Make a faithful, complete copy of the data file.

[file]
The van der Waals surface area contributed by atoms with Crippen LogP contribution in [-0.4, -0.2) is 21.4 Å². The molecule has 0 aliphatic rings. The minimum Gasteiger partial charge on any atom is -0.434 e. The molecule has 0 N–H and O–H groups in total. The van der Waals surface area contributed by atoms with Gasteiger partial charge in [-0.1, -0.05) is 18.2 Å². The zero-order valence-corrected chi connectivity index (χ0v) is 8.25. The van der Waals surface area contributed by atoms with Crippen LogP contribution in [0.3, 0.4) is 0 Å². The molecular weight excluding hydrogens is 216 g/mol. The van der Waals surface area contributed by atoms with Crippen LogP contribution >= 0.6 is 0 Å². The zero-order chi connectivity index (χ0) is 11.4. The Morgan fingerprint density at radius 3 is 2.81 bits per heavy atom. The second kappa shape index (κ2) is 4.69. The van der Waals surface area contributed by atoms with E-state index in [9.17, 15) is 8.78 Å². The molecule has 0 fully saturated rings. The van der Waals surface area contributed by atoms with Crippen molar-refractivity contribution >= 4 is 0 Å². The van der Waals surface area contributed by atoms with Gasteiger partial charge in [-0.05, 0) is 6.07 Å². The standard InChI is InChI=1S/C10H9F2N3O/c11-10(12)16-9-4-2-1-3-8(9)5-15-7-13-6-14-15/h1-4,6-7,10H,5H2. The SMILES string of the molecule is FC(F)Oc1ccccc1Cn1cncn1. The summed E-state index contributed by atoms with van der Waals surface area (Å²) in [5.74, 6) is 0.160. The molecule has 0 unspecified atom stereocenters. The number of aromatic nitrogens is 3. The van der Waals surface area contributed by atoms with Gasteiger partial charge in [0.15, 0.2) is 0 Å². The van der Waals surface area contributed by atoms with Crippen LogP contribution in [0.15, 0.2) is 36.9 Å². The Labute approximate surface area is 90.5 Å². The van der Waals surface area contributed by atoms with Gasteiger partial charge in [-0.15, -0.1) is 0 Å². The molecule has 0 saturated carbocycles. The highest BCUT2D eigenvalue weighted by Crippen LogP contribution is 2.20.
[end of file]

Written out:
The van der Waals surface area contributed by atoms with Crippen LogP contribution in [-0.4, -0.2) is 21.4 Å². The molecule has 0 aliphatic rings. The minimum Gasteiger partial charge on any atom is -0.434 e. The molecule has 0 N–H and O–H groups in total. The van der Waals surface area contributed by atoms with Gasteiger partial charge in [-0.1, -0.05) is 18.2 Å². The zero-order valence-corrected chi connectivity index (χ0v) is 8.25. The van der Waals surface area contributed by atoms with Crippen LogP contribution in [0.3, 0.4) is 0 Å². The molecular weight excluding hydrogens is 216 g/mol. The van der Waals surface area contributed by atoms with Crippen LogP contribution >= 0.6 is 0 Å². The zero-order chi connectivity index (χ0) is 11.4. The Morgan fingerprint density at radius 3 is 2.81 bits per heavy atom. The second kappa shape index (κ2) is 4.69. The van der Waals surface area contributed by atoms with E-state index in [9.17, 15) is 8.78 Å². The molecule has 0 fully saturated rings. The van der Waals surface area contributed by atoms with Crippen molar-refractivity contribution >= 4 is 0 Å². The van der Waals surface area contributed by atoms with Gasteiger partial charge in [-0.05, 0) is 6.07 Å². The standard InChI is InChI=1S/C10H9F2N3O/c11-10(12)16-9-4-2-1-3-8(9)5-15-7-13-6-14-15/h1-4,6-7,10H,5H2. The SMILES string of the molecule is FC(F)Oc1ccccc1Cn1cncn1. The summed E-state index contributed by atoms with van der Waals surface area (Å²) in [5.74, 6) is 0.160. The molecule has 0 unspecified atom stereocenters. The number of aromatic nitrogens is 3. The van der Waals surface area contributed by atoms with Gasteiger partial charge in [0.15, 0.2) is 0 Å². The van der Waals surface area contributed by atoms with Crippen LogP contribution in [0.15, 0.2) is 36.9 Å². The Labute approximate surface area is 90.5 Å². The van der Waals surface area contributed by atoms with Gasteiger partial charge in [-0.15, -0.1) is 0 Å². The molecule has 0 saturated carbocycles. The highest BCUT2D eigenvalue weighted by Crippen LogP contribution is 2.20.